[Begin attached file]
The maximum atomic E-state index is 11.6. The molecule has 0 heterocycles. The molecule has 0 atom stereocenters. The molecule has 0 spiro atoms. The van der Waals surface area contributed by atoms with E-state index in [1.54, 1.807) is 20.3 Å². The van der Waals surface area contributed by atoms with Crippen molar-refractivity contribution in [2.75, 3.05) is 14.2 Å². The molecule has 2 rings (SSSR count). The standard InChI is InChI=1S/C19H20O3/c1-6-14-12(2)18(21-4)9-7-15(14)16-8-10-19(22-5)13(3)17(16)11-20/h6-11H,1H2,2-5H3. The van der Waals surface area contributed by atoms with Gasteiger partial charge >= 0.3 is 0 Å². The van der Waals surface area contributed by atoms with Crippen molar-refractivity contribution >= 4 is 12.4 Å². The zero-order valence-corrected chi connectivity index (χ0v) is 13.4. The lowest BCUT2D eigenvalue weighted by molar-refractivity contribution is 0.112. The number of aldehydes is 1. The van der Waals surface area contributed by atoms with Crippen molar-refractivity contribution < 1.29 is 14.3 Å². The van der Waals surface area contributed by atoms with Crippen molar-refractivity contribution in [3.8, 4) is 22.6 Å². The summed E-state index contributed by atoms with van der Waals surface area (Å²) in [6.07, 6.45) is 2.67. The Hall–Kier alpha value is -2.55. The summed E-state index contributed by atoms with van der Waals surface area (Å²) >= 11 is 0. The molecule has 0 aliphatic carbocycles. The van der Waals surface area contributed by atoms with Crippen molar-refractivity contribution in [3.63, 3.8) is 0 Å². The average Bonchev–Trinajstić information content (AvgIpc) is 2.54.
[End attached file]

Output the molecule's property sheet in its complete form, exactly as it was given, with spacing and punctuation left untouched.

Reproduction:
The maximum atomic E-state index is 11.6. The molecule has 0 heterocycles. The molecule has 0 atom stereocenters. The molecule has 0 spiro atoms. The van der Waals surface area contributed by atoms with E-state index in [1.54, 1.807) is 20.3 Å². The van der Waals surface area contributed by atoms with Crippen molar-refractivity contribution in [2.75, 3.05) is 14.2 Å². The molecule has 2 rings (SSSR count). The standard InChI is InChI=1S/C19H20O3/c1-6-14-12(2)18(21-4)9-7-15(14)16-8-10-19(22-5)13(3)17(16)11-20/h6-11H,1H2,2-5H3. The van der Waals surface area contributed by atoms with Gasteiger partial charge >= 0.3 is 0 Å². The van der Waals surface area contributed by atoms with Crippen molar-refractivity contribution >= 4 is 12.4 Å². The zero-order valence-corrected chi connectivity index (χ0v) is 13.4. The lowest BCUT2D eigenvalue weighted by molar-refractivity contribution is 0.112. The number of aldehydes is 1. The van der Waals surface area contributed by atoms with Crippen molar-refractivity contribution < 1.29 is 14.3 Å². The van der Waals surface area contributed by atoms with Crippen molar-refractivity contribution in [3.8, 4) is 22.6 Å². The summed E-state index contributed by atoms with van der Waals surface area (Å²) in [6.07, 6.45) is 2.67. The Hall–Kier alpha value is -2.55. The summed E-state index contributed by atoms with van der Waals surface area (Å²) >= 11 is 0. The molecule has 0 aliphatic carbocycles. The van der Waals surface area contributed by atoms with Crippen molar-refractivity contribution in [3.63, 3.8) is 0 Å². The average Bonchev–Trinajstić information content (AvgIpc) is 2.54.